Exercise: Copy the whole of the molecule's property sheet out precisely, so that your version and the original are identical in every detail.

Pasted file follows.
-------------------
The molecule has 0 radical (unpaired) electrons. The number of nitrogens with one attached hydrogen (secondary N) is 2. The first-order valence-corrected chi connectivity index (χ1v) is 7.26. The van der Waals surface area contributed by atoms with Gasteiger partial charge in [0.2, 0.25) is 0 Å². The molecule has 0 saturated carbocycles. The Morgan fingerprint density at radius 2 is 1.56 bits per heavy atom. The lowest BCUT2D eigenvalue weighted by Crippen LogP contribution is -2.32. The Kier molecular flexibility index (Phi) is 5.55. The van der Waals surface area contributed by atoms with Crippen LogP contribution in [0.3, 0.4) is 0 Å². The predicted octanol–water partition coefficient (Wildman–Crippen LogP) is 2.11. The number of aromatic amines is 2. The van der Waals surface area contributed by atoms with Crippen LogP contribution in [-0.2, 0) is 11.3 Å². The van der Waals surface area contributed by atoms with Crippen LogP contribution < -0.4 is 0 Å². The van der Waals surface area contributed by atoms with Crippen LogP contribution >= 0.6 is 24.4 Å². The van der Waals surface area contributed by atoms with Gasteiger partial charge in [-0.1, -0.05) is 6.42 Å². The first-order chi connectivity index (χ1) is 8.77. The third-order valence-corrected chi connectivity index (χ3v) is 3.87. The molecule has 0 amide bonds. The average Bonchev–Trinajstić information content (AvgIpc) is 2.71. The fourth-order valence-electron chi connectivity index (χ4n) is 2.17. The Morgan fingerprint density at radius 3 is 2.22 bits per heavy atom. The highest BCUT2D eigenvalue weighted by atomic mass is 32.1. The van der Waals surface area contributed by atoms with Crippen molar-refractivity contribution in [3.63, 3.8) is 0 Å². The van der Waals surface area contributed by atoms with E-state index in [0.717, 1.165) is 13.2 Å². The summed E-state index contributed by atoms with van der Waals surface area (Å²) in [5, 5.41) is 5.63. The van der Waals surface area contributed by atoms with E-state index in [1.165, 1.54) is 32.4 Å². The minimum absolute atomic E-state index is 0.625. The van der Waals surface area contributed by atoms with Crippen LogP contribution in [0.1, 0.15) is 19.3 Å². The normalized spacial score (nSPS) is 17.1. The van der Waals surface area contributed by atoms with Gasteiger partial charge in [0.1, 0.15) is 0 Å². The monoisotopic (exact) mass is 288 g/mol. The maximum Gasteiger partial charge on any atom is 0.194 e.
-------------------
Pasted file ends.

The molecule has 0 radical (unpaired) electrons. The number of nitrogens with one attached hydrogen (secondary N) is 2. The first-order valence-corrected chi connectivity index (χ1v) is 7.26. The van der Waals surface area contributed by atoms with Gasteiger partial charge in [0.2, 0.25) is 0 Å². The molecule has 0 saturated carbocycles. The Morgan fingerprint density at radius 2 is 1.56 bits per heavy atom. The lowest BCUT2D eigenvalue weighted by Crippen LogP contribution is -2.32. The Kier molecular flexibility index (Phi) is 5.55. The van der Waals surface area contributed by atoms with Crippen LogP contribution in [0.3, 0.4) is 0 Å². The predicted octanol–water partition coefficient (Wildman–Crippen LogP) is 2.11. The number of aromatic amines is 2. The van der Waals surface area contributed by atoms with Crippen LogP contribution in [-0.2, 0) is 11.3 Å². The van der Waals surface area contributed by atoms with Crippen LogP contribution < -0.4 is 0 Å². The van der Waals surface area contributed by atoms with Crippen LogP contribution >= 0.6 is 24.4 Å². The van der Waals surface area contributed by atoms with Gasteiger partial charge in [-0.1, -0.05) is 6.42 Å². The first-order chi connectivity index (χ1) is 8.77. The third-order valence-corrected chi connectivity index (χ3v) is 3.87. The molecule has 0 amide bonds. The average Bonchev–Trinajstić information content (AvgIpc) is 2.71. The fourth-order valence-electron chi connectivity index (χ4n) is 2.17. The Morgan fingerprint density at radius 3 is 2.22 bits per heavy atom. The highest BCUT2D eigenvalue weighted by atomic mass is 32.1. The van der Waals surface area contributed by atoms with Crippen molar-refractivity contribution in [3.63, 3.8) is 0 Å². The van der Waals surface area contributed by atoms with E-state index in [0.717, 1.165) is 13.2 Å². The summed E-state index contributed by atoms with van der Waals surface area (Å²) in [5, 5.41) is 5.63. The van der Waals surface area contributed by atoms with E-state index in [1.165, 1.54) is 32.4 Å². The minimum absolute atomic E-state index is 0.625. The van der Waals surface area contributed by atoms with Crippen LogP contribution in [0.1, 0.15) is 19.3 Å². The normalized spacial score (nSPS) is 17.1. The van der Waals surface area contributed by atoms with Gasteiger partial charge in [0.1, 0.15) is 0 Å². The monoisotopic (exact) mass is 288 g/mol. The maximum Gasteiger partial charge on any atom is 0.194 e.